“Scars of Sweet Paradise: The Life and Times of Janis Joplin,” by Alice Echols
Very good bio of Janis, well conveys the transition between the folk/beatnik early Sixties and the rock/hippie High Sixties (a transition that Janis herself experienced). Things that stick with me are:
-the idea of the “Saturday Night Swindle,” which Janis heard from her father: “…about how you hear over and over that if you work real hard, you’ll go out Saturday night and have a really good time. And everybody lives for that good time, but it never really happens.”
-that Mnasidika, one of the first hip businesses in Haight-Ashbury, was originally intended as a store for lesbians. Due to lack of lesbians in the neighborhood, it switched focus to hippies.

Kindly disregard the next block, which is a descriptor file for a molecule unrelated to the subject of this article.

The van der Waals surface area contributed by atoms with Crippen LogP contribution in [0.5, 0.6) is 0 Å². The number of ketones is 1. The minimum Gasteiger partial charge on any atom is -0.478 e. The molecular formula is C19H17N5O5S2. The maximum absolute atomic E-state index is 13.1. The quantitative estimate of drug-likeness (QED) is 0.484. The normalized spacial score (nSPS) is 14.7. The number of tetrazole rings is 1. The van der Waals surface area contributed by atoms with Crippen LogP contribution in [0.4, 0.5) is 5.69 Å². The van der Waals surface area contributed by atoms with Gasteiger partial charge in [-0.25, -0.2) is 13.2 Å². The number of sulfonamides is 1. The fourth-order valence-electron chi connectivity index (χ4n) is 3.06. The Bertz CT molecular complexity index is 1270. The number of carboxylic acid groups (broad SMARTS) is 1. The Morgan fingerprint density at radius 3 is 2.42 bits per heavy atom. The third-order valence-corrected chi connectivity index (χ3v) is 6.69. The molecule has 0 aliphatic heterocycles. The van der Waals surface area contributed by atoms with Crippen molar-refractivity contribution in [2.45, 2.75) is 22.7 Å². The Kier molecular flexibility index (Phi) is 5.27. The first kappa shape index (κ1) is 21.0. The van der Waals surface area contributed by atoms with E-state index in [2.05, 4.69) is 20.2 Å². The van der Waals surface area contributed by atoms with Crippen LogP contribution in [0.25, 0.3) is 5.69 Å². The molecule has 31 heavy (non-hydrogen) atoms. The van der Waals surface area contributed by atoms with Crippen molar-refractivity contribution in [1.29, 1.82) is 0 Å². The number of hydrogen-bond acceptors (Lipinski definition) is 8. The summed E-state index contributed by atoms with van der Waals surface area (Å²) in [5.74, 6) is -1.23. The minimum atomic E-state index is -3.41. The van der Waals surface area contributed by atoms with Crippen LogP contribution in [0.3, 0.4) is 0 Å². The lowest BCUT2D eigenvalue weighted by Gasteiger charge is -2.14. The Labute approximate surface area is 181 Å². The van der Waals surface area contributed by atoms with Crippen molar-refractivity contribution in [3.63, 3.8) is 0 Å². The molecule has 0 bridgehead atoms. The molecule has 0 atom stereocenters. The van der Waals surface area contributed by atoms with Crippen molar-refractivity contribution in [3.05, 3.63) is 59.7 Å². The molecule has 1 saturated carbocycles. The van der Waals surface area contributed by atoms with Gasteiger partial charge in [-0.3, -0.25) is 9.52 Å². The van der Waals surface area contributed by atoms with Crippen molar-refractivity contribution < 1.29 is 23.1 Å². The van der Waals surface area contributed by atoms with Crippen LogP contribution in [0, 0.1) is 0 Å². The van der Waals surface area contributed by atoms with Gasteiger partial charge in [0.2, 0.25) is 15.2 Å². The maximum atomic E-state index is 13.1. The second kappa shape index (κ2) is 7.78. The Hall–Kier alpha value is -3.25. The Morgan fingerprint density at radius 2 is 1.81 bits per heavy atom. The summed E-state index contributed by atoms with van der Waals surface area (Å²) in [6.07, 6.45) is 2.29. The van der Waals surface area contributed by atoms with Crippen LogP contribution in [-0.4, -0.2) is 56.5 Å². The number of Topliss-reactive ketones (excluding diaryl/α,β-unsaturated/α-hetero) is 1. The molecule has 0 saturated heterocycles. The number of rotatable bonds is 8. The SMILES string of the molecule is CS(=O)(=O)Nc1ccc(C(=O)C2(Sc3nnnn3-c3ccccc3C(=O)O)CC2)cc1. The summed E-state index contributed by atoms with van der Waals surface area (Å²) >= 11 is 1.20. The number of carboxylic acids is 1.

-From Linda Gravenites, one of the best one-sentence summaries of the Haight I’ve ever heard: “Up until then , people came because they were full to overflowing and were sharing their fullness. After that, it was the empties who came, wanting to be filled.”
The story of Janis herself is very sad, a cautionary tale of wanting fame and getting it. The main testimony to Echols’s abilities as a biographer is that you want to reach into the page and give Janis a hug, to comfort her. But it’s far too late for that.